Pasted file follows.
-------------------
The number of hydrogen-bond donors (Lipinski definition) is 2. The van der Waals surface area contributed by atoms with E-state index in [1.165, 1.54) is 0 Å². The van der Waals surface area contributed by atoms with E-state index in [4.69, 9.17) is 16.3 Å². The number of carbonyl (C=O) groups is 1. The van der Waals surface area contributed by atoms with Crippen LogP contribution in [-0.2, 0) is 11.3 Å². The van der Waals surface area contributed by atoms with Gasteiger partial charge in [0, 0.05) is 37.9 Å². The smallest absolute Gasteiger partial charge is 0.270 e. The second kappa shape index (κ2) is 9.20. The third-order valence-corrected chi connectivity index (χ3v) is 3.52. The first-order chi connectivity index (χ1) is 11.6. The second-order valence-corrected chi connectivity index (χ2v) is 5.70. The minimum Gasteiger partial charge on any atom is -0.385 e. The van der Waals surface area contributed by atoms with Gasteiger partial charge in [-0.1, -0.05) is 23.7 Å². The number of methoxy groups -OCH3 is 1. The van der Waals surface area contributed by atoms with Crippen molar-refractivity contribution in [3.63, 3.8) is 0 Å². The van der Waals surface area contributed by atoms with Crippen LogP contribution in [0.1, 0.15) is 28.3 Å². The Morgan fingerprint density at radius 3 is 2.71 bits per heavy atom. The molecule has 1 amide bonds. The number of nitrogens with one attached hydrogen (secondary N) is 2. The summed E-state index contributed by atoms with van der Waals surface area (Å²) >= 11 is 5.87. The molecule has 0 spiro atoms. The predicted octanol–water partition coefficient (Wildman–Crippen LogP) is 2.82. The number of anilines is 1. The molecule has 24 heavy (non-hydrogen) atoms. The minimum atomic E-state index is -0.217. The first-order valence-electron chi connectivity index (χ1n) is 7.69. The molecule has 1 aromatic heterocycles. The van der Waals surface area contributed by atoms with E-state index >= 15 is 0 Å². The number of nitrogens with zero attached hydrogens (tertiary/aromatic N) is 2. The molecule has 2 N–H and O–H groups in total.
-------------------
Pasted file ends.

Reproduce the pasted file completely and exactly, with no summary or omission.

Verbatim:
The number of hydrogen-bond donors (Lipinski definition) is 2. The van der Waals surface area contributed by atoms with E-state index in [1.165, 1.54) is 0 Å². The van der Waals surface area contributed by atoms with E-state index in [4.69, 9.17) is 16.3 Å². The number of carbonyl (C=O) groups is 1. The van der Waals surface area contributed by atoms with Crippen LogP contribution in [-0.2, 0) is 11.3 Å². The van der Waals surface area contributed by atoms with Gasteiger partial charge in [0, 0.05) is 37.9 Å². The smallest absolute Gasteiger partial charge is 0.270 e. The second kappa shape index (κ2) is 9.20. The third-order valence-corrected chi connectivity index (χ3v) is 3.52. The first-order chi connectivity index (χ1) is 11.6. The second-order valence-corrected chi connectivity index (χ2v) is 5.70. The minimum Gasteiger partial charge on any atom is -0.385 e. The van der Waals surface area contributed by atoms with Gasteiger partial charge in [-0.1, -0.05) is 23.7 Å². The number of methoxy groups -OCH3 is 1. The van der Waals surface area contributed by atoms with Crippen molar-refractivity contribution in [3.63, 3.8) is 0 Å². The van der Waals surface area contributed by atoms with Crippen LogP contribution in [0.1, 0.15) is 28.3 Å². The Morgan fingerprint density at radius 3 is 2.71 bits per heavy atom. The molecule has 1 amide bonds. The number of nitrogens with one attached hydrogen (secondary N) is 2. The summed E-state index contributed by atoms with van der Waals surface area (Å²) >= 11 is 5.87. The molecule has 0 spiro atoms. The predicted octanol–water partition coefficient (Wildman–Crippen LogP) is 2.82. The number of anilines is 1. The molecule has 24 heavy (non-hydrogen) atoms. The minimum atomic E-state index is -0.217. The first-order valence-electron chi connectivity index (χ1n) is 7.69. The molecule has 1 aromatic heterocycles. The van der Waals surface area contributed by atoms with E-state index >= 15 is 0 Å². The number of nitrogens with zero attached hydrogens (tertiary/aromatic N) is 2. The molecule has 2 N–H and O–H groups in total.